Notching rebounds of epic proportions, Russian stocks are among the world’s best performers this year and the effect is being felt throughout the exchange traded funds space.
Count the WisdomTree Emerging Markets Equity Income Fund (DEM) among the diversified emerging markets ETFs benefiting from rebounding Russian stocks. The $2.36 billion DEM has a Russia allocation of almost 19.1%, making Russia the ETF’s second largest country weight behind China. By comparison, Russia’s weight in the benchmark MSCI Emerging Markets Index and the FTSE Emerging Markets Index combines for just 8%. [Russia Lifts This ETF]
Its dividend emphasis and larger weight to Russia has, at times, been advantageous for DEM. Last year was not one of those times. Bogged down by its larger than average weight to Russian stocks, DEM slid 13.3% as RSX plunged 47.2%. The MSCI Emerging Markets Index and the FTSE Emerging Markets Index fell an average of just 2% last year.
That script is being rewritten in 2015 as DEM is higher by 11.3%, an advantage of 90 basis points over the MSCI Emerging Markets Index and the FTSE Emerging Markets Index. Constituents in DEM’s underlying index are weighed by annual dividends paid, indicating that if Russian dividends deteriorate relative to other emerging markets, the country’s presence in DEM could be reduced. [Sanctions Could Pressure Russia Dividends]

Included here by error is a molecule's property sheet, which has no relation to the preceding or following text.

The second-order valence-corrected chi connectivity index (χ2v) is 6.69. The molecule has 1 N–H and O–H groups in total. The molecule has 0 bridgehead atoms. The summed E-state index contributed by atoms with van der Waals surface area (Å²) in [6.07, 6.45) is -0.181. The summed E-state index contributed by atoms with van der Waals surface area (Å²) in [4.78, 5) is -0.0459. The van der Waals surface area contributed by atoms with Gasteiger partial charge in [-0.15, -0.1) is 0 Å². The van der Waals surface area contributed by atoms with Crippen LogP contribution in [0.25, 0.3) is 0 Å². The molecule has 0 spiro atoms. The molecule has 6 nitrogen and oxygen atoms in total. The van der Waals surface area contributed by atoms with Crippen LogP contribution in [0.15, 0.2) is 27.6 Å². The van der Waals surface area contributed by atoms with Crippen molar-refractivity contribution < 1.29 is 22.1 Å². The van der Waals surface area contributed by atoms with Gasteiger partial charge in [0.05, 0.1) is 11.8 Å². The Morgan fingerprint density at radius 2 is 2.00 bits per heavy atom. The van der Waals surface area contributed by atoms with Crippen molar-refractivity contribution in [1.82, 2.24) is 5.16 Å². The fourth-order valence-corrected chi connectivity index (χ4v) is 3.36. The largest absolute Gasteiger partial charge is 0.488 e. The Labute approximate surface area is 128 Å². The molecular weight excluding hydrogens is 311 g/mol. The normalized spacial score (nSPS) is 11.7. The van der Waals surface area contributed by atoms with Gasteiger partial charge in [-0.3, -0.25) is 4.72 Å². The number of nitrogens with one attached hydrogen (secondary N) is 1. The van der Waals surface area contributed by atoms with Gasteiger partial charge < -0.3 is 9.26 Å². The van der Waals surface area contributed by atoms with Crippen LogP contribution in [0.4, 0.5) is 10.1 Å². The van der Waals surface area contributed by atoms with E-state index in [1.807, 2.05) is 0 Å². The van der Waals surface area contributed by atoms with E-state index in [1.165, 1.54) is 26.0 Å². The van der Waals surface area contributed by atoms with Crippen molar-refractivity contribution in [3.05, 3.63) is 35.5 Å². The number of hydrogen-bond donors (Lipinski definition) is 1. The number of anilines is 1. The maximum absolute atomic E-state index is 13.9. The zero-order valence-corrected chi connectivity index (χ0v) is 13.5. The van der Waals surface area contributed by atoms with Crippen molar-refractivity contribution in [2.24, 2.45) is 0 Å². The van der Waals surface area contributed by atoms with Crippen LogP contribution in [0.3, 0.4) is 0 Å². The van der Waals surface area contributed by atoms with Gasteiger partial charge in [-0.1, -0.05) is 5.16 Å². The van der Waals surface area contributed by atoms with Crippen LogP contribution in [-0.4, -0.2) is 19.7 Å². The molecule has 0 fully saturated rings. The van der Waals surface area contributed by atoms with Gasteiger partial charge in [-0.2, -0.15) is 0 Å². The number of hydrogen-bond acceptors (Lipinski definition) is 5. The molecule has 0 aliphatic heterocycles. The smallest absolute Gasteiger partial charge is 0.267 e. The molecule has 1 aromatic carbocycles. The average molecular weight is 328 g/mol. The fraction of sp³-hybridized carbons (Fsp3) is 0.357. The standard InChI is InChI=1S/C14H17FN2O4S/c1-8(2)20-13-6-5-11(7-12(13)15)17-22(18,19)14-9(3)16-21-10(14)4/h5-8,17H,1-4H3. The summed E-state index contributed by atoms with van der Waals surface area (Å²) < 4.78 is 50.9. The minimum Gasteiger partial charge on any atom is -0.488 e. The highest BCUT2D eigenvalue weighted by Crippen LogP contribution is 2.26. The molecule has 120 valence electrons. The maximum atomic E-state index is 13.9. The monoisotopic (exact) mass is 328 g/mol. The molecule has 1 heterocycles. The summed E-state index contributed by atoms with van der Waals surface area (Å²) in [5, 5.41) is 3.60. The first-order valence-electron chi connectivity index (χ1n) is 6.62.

“The strategy has a compelling long-term track record, beating 92% of its peer group since inception, but it has seen disappointing short-term performance, given the recent over-weight to Russia. That said, if the peace in Ukraine holds and oil prices begin to stabilize, DEM may prove to be one of more rewarding allocations among global equities,” WisdomTree Research Director Jeremy Schwartz in a note out last month.
There is added allure for conservative investors considering DEM. The ETF offers more participation in upside for Russian equities than rival funds without having to endure the notorious volatility of Russian stocks that comes along with a single-country fund. The standard deviation on RSX is more than double that of the MSCI Emerging Markets Index. [Big Bets on Risky Russia ETFs]
Not to mention that even with the recent rally, Russian stocks are still deeply discounted relative to their developing world peers.
“Russia stands out, both for its low single-digit number and because it is selling at nearly a 50% discount to its historical median level. Of course, earnings may fall in the next year, given the collapse in oil prices, but even a 50% fall in earnings would leave Russia selling at a large discount to the rest of the emerging market,” added Schwartz.
At the end of January, the trailing P/E ratio on the MSCI Russia Index was 3.4, barely more than half the 20-year median of 6.6, according to WisdomTree data.
WisdomTree Emerging Markets Equity Income Fund
Tom Lydon’s clients and Todd Shriber own shares of DEM.